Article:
Bringing innovative, clinically differentiated medicines to Chinese patients
CEO: Zhi Hong
Based: Shanghai and Durham, North Carolina
Clinical focus: Infectious diseases (and more)
The scoop: During his last few years at GlaxoSmithKline as SVP and head of the infectious diseases unit, Zhi Hong, Ph.D., was tasked with helping to build a public health institute in China focused on infectious diseases. “It was really in that last few years that I was able to understand the innovation and the access issues facing China,” he recently told FierceBiotech. To him, the problem is not just about developing new science but also about delivering scientific innovations to more people.
That’s what Hong had in mind when he created Brii Biosciences, a Sino-American biotech focused on bringing cutting-edge medicines to China. Luckily, a group of high-profile investors and world-class biopharma veterans shared his vision and joined the endeavor, offering $260 million in initial funding, partnerships and their scientific and commercial acumen.
What makes Brii fierce: Many Chinese biotechs have recently emerged with in-licensing deals, but what makes Brii different?
First, Brii won’t invest in a me-too compound just to beef up its pipeline or rush to the commercial stage. In Hong’s own words, “it has to be a drug that [has] the transformative potential to address the true unmet needs in China.” When Brii was founded in May, it already had options to license four infectious diseases programs from George Scangos’ Vir Biotechnology, a 2017 Fierce 15 winner, but Hong said he’d wait until proof-of-concept data to make a move.
And because Brii is looking for truly differentiated assets, there’s one area Hong said he has to "think very hard" about entering, and that’s oncology. As many biotechs in China are crowding into cancer these days, seemingly without the sophistication to understand the downstream risk, it might lead to chaotic competition, Hong said.
Plus, a $260 million investment is a large sum for a startup, but it reflects Brii’s outlook of paying top dollar for the best innovation, and it shows the kind of support Hong has from investors. Brii counts Vir’s backer ARCH Venture Partners, 6 Dimensions Capital, Boyu Capital, billionaire Jack Ma-backed Yunfeng Capital, Sequoia Capital and Blue Pool Capital as its investors—and as an exhibit of their commitment, their founders sit on Brii’s board.
“My investors basically said, look we don’t want you to worry about raising money, […] so you do whatever you want to do, you go at the biggest opportunity you can,” he explained.
These investors are clearly betting on Hong and his team’s ability to identify and develop the best science. Hong himself practically built up GlaxoSmithKline's HIV success today, being the key behind its blockbuster-selling Tivicay (dolutegravir). His CMO, Li Yan, M.D., Ph.D., held global drug development leadership roles at GSK and Merck & Co. Head of medicinal chemistry Lianhong Xu, Ph.D., was co-inventor of components in Gilead’s blockbusters Harvoni and Genvoya.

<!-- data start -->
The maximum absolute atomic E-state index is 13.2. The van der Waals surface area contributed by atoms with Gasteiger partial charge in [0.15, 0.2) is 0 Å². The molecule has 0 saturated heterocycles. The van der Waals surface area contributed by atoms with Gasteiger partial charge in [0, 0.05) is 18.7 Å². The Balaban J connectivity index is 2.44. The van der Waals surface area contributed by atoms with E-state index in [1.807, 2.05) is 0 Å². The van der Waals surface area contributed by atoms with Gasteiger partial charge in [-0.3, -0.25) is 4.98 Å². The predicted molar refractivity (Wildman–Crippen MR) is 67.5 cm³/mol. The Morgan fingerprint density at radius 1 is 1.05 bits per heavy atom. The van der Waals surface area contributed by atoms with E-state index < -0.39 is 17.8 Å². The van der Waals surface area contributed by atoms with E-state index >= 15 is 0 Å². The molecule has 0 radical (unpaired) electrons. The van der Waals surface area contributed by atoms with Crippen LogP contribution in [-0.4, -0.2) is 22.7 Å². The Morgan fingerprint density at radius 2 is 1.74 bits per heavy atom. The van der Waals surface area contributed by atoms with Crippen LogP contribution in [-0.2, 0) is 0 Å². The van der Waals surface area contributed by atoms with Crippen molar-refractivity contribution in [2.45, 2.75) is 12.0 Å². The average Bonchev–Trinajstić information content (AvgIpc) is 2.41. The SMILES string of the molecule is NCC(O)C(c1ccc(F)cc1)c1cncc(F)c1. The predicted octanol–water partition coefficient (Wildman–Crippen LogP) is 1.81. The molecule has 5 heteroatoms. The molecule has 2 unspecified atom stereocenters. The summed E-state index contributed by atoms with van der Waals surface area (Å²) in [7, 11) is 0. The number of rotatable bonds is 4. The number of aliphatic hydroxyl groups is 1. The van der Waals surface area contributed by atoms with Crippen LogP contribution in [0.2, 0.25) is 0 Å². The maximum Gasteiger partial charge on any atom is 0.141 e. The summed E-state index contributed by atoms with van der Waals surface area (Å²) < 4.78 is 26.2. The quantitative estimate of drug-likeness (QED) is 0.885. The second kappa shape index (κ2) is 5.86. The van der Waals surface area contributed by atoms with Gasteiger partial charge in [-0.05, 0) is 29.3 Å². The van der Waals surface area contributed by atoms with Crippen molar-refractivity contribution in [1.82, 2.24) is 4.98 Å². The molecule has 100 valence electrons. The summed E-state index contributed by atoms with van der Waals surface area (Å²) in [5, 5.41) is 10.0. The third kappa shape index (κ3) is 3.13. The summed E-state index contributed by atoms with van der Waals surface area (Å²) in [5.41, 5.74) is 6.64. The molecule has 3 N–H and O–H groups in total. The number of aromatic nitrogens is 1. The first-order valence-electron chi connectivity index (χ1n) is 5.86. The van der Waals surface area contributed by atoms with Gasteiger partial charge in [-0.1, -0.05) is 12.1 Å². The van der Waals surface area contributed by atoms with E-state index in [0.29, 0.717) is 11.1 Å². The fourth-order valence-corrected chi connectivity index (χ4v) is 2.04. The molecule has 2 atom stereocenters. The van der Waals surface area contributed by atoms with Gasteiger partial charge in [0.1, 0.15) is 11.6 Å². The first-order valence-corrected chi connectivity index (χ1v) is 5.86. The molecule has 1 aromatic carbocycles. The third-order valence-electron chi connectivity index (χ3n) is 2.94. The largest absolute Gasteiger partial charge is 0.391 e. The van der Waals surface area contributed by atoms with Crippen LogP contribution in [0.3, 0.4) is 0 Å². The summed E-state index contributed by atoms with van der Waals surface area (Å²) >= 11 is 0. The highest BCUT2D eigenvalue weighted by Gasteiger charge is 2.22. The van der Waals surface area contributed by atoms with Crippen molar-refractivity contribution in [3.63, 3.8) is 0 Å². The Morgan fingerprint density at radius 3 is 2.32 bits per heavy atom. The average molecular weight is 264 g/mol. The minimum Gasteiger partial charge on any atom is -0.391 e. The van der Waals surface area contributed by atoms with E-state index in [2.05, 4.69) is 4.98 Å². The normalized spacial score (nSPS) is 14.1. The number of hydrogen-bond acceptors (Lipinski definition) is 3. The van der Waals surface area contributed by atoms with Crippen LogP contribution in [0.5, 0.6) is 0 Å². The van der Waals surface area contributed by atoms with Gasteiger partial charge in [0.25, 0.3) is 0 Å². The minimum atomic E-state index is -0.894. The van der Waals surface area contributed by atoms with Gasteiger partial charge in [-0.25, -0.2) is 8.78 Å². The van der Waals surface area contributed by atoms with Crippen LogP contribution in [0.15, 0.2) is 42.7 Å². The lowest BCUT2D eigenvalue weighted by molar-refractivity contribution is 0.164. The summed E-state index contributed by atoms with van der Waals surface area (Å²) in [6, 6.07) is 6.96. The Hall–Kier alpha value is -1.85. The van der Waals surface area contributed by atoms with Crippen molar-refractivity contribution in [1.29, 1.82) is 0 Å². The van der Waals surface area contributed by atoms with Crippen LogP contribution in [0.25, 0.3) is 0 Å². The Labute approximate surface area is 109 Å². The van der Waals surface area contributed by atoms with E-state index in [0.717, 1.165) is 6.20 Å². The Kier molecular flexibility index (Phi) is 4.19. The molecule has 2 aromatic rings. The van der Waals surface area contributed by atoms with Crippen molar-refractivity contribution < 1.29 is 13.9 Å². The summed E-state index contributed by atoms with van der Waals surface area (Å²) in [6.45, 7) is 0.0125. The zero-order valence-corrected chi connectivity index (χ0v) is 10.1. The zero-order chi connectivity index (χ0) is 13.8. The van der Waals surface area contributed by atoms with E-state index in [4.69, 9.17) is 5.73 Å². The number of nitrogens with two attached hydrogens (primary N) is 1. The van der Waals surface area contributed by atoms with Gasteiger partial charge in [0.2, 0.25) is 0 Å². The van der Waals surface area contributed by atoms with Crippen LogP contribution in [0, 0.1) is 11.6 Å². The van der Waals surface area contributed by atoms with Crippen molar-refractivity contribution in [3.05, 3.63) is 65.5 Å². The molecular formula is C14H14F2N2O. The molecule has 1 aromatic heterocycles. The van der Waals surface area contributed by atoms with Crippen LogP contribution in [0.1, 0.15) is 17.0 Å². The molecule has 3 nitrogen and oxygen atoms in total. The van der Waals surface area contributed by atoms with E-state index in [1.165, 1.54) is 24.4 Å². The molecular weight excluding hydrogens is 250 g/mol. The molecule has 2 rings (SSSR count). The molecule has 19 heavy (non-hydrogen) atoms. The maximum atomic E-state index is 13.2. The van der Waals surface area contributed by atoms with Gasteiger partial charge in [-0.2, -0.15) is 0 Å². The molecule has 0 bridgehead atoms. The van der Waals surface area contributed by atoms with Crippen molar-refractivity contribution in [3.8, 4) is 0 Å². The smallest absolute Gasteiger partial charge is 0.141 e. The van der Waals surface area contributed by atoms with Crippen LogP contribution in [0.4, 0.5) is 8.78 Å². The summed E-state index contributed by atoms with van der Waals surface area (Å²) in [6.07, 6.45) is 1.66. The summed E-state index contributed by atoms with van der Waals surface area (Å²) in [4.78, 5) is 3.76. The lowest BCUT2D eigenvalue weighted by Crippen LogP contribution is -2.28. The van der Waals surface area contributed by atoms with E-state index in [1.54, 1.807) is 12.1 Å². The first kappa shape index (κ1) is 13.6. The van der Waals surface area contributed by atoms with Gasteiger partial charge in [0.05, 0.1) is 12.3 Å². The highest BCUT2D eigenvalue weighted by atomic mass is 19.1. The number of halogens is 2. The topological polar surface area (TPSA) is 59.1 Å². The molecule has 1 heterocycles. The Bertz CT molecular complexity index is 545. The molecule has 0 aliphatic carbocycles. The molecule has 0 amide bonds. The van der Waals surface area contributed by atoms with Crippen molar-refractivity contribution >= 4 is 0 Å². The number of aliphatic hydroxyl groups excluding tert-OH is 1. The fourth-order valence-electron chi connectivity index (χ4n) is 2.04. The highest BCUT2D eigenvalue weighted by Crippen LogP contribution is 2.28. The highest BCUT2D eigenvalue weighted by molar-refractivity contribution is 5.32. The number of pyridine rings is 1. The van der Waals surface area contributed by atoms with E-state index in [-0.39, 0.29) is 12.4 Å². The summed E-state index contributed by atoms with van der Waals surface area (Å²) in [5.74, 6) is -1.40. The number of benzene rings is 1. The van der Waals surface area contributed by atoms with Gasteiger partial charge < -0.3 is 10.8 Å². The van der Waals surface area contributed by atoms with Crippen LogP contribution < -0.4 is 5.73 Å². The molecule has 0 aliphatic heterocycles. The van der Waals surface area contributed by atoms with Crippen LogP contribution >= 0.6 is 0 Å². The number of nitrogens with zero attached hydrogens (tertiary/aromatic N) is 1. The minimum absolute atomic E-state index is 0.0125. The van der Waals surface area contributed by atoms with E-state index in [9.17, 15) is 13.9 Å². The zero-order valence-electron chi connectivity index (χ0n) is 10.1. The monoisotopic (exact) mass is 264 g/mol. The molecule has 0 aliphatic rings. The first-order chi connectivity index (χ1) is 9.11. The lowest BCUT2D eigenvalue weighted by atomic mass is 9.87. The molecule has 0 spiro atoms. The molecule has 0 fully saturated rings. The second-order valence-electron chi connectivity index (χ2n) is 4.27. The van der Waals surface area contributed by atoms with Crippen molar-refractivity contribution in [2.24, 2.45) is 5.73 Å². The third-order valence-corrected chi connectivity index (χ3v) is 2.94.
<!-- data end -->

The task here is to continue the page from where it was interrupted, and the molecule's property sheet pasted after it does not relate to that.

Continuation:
Even with that large chunk of investment capital, Hong insisted that the company will never do business simply from a profit perspective at the expense of patient access to its treatments. “The fundamental principle is very simple, you can't have a great innovation but fewer people using it; that means the value of the innovation is not fully realized,” he said.
That was probably the scientist in Hong talking, and the company already has a solid plan for running the business, with deep understanding of the Chinese market in mind.
“A lot of companies in China, they don’t really have the experience of taking a compound from the beginning to the end, to the market. So, oftentimes they fall into what I call the science trap; that is, they’re defining their own innovation without regard of patient needs or market feedback,” said Hong.
Brii has picked its investors strategically, making sure they come not only with money but with capabilities as well. When it landed on the biotech scene in May, Brii had already nailed two other partnerships with companies closely tied to its investors.
For one, Brii is entrusting its R&D activities to WuXi AppTec; WuXi’s Ge Li has been 6 Dimensions’ chairman since the venture shop was born last May in a merger between WuXi Healthcare Ventures and Frontline BioVentures. Brii also inked a digital and data insight deal with AliHealth, the healthcare arm of Ma’s Alibaba Group, to explore novel approaches to optimize clinical and commercial efforts.
Hong made it clear that Brii will focus only on China. “I think it's just too much a distraction when you try to handle multiple markets or multiple regulatory environments,” he argued.
“In China, it’s all about how you leverage that volume of patients and then to make medicine more affordable,” he said. “So, I think in China, market access will be run very different as compared to the U.S. where people just raise prices every year.” That’s one reason why Brii has tapped AliHealth to modernize its commercial organization to reduce cost and provide better access to patients.
Acknowledging that China is very much a government-run healthcare system, Hong has met with the mayor of Beijing and set the biotech’s R&D base in the country’s capital city. It has also signed a collaboration deal with Tsinghua University to help build the top institution’s clinical capabilities.
For now, Brii is focused on infectious diseases and is actively looking to branch out into other areas, and it is incubating a couple of early discovery programs in-house. Besides Beijing, it has set up offices in Shanghai, San Francisco and Durham, North Carolina. While the U.S. team will focus on partnerships and global strategies, team China is responsible for clinical and commercial development.
Investors: ARCH Venture Partners, 6 Dimensions Capital, Boyu Capital, Yunfeng Capital, Sequoia Capital and Blue Pool Capital